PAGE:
Major shipping ports across the central U.S. Gulf Coast were closed to inbound and outbound traffic on Saturday, as Nate intensified and storm surges of up 11 feet (3.74 m) were expected at the mouth of the Mississippi River.

New Orleans was feeling the first effects shortly after 1 p.m. Saturday (Oct. 7) with winds about 25 miles per hour.

Storm surge warnings were issued in Morgan City, La., to the Alabama/Florida border, and the northern and western shores of Lake Pontchartrain.

All four states have declared a state of emergency ahead of the storm, which will be the third hurricane to strike the USA mainland in six weeks. "The other good thing is it's going to hit and move through our area at a relatively fast rate, limiting the amount of time it's going to drop rain and so forth, but this is a very unsafe storm nonetheless".

"It is moving at an extremely fast rate", said Louisiana Gov. John Bel Edwards at a briefing Saturday, "almost unheard of for a storm of this type".

The National Hurricane Center has a page updating every few hours with the latest watches and warnings for Nate.

Louisiana is bracing for Hurricane Nate as the Category 1 wind makes its way through the Gulf of Mexico. Crews were lowering high masts that hold street lights along the coast to keep the lights from becoming projectiles in high winds. The most severe damage will tend to be concentrated in a relatively narrow zone near and just to the east of the storm center.

But officials warn that it's risky to go outside while a hurricane passes.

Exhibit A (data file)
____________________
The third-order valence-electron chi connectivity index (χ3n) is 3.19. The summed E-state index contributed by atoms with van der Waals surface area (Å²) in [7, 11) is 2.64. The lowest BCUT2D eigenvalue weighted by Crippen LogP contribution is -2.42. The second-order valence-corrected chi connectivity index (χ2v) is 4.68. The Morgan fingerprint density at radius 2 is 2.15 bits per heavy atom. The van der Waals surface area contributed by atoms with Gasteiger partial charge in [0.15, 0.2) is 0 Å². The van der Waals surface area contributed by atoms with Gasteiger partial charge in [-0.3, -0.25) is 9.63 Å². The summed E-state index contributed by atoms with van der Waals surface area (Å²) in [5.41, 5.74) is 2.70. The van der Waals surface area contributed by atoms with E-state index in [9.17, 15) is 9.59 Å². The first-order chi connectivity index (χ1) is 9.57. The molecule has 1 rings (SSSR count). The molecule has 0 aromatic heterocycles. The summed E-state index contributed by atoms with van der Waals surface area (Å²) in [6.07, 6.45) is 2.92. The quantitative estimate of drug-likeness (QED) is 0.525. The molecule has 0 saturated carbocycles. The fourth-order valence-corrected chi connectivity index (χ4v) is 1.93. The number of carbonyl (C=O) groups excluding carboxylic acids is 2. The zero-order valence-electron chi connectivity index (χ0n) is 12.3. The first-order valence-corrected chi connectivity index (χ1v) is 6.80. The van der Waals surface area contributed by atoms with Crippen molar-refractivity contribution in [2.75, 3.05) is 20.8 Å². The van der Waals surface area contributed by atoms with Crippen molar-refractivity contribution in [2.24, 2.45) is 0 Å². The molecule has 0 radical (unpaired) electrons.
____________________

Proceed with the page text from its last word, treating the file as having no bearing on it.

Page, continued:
On top of the surge, there are giant waves.

"The deepest water will occur along the immediate coast near and to the east of the landfall location, where the surge will be accompanied by large and destructive waves", the NHC said in its advisory.

After Nate, Kottlowski said the Atlantic basin, which includes the Caribbean Sea and Gulf of Mexico, could yield one more major hurricane, a Category 3 or stronger.

The first round of model runs Saturday morning showed a bit of an eastward shift in Nate's forecast. "The storm is on us", Landrieu told his city of some 400,000 people - 440,000 when you count the tourists this weekend. Given Nate's fast movement and imminent arrival of bad weather, there's no reason to let any guard down in these areas, even if the worst misses. And its quick speed decreased the likelihood of prolonged rain that would tax the city's weakened drainage pump system.

Nate once was nearly as fast as an Olympic sprinter, but began to lose speed as it made contact with the Gulf Coast. Expect activity to begin to ramp up for our area beginning at midnight tonight and we'll deal with lots of wind and rain through mid afternoon Sunday. Winds can cause significant power outage and the height of storm waves can reach 1.8-2.7 m, he added. The National Hurricane Center predicts it could sustain tropical storm strength into Sunday evening, when it should be passing through Tennessee. What's left of Nate will pass west of Washington, D.C. Sunday, but D.C. will still be close enough to tap into some much needed rain.